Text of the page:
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## Comment on

Determining Independence## What is the answer for the 2

## P(both selections are women)

P(both selections are women) = P(1st selection is a woman AND 2nd selection is a woman)

= (4/7)(3/6)

= 12/42

= 2/7

## what is the answer for both

## P(1st toss is heads AND 2nd

P(1st toss is heads AND 2nd toss is heads)

= P(1st toss is heads) x P(2nd toss is heads)

= 1/2 x 1/2

= 1/4

## In the two women selection

what's wrong with this method

prob = 3c2/7c2

order doesn't matter so why can't we use this method

## Your solution is great,

Your solution is great, EXCEPT for the numerator (it's not 3C2).

P(both selections are women) = (number of ways to select 2 women from the FOUR women)/(number of ways to select 2 people from the 7 people)

= (4C2)/(7C2)

= 6/21

= 2/7

## oh my bad Thanks a lot :)

Thanks a lot :)

## in the women case, even a

## That's true!

That's true!

## Can you help me understand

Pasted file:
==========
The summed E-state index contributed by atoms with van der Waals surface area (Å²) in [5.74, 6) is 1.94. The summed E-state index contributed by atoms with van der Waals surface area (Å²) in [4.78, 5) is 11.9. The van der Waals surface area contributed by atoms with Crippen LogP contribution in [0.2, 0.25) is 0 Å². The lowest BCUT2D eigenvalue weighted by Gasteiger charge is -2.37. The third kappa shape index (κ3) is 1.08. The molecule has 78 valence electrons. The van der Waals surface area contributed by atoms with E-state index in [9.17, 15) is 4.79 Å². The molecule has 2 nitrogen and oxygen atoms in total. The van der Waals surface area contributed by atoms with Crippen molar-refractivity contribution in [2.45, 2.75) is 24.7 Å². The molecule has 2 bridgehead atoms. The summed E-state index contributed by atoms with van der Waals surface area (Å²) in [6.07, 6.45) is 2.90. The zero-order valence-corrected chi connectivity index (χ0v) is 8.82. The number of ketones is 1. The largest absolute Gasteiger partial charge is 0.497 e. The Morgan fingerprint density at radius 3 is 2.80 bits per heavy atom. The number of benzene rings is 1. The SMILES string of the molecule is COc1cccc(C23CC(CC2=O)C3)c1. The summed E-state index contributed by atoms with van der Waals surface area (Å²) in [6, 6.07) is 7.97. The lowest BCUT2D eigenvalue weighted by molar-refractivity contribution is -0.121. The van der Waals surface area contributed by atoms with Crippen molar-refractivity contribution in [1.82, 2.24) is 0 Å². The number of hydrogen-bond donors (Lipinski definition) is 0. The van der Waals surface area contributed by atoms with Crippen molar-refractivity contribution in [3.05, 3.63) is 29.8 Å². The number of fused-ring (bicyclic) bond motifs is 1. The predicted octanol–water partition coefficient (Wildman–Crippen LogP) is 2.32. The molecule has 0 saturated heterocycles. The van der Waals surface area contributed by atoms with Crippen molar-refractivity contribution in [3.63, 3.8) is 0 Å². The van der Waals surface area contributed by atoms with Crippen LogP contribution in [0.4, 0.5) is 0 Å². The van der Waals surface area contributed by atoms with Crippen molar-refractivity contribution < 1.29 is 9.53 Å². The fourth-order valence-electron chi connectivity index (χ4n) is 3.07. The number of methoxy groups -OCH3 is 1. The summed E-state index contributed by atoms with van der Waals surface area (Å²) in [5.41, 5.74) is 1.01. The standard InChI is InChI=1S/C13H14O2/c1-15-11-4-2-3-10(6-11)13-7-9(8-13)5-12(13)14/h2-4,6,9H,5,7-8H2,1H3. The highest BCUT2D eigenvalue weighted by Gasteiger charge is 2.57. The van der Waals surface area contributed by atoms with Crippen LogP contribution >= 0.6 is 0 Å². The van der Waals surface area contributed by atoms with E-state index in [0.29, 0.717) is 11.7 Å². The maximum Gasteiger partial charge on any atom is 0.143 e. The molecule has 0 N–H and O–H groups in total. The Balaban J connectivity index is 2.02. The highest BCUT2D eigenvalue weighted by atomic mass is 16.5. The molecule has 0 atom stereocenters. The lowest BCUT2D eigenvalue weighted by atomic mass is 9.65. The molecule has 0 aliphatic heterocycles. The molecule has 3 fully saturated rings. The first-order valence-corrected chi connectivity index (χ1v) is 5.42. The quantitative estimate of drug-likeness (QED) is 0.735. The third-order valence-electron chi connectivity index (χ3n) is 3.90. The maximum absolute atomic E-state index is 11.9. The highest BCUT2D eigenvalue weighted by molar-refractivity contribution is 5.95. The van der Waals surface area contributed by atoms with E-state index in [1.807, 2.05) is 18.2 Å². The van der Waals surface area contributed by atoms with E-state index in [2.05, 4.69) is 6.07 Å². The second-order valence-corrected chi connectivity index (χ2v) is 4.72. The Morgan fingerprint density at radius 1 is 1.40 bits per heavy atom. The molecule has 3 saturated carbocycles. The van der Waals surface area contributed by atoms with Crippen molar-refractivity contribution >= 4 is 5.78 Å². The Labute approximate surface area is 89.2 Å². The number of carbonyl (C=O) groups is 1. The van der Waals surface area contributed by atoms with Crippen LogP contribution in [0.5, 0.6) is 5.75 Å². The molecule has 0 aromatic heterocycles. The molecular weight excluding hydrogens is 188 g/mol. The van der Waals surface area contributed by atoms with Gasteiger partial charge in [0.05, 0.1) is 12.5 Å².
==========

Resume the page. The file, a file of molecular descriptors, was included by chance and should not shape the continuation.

https://www.khanacademy.org/math/statistics-probability/probability-library/conditional-probability-independence/e/identifying-dependent-and-independent-events

## Here's the question: "Suppose

Here's the question: "Suppose that Adam rolls a fair six-sided die and a fair four-sided die simultaneously. Let A be the event that the six-sided die is an even number, and let B be the event that the four-sided die is an odd number."

Notice that the probability of event B (getting an odd number on the 4-sided die) is NOT affected by whether or not event A occurs.

Regardless of what happens with the 4-sided die, P(B) is ALWAYS 1/2

Compare this to the following question:

A bag contains 5 red balls and 1 yellow ball.

Joe randomly select one ball (without replacement), and then another ball.

Let event A be selecting the yellow ball on the first draw.

Let event B be selecting the yellow ball on the second draw.

What is the probability of event B?

Well, it DEPENDS.

If event A (getting a yellow ball on the first draw) occurs, then P(event B) = 0, since the yellow ball has already been taken.

If event A does NOT occur, then P(event B) = 1/5, since there are now 5 balls remaining, and 1 of them is yellow.

As you can see, the probability of event B occurring DEPENDS on whether event A occurred.

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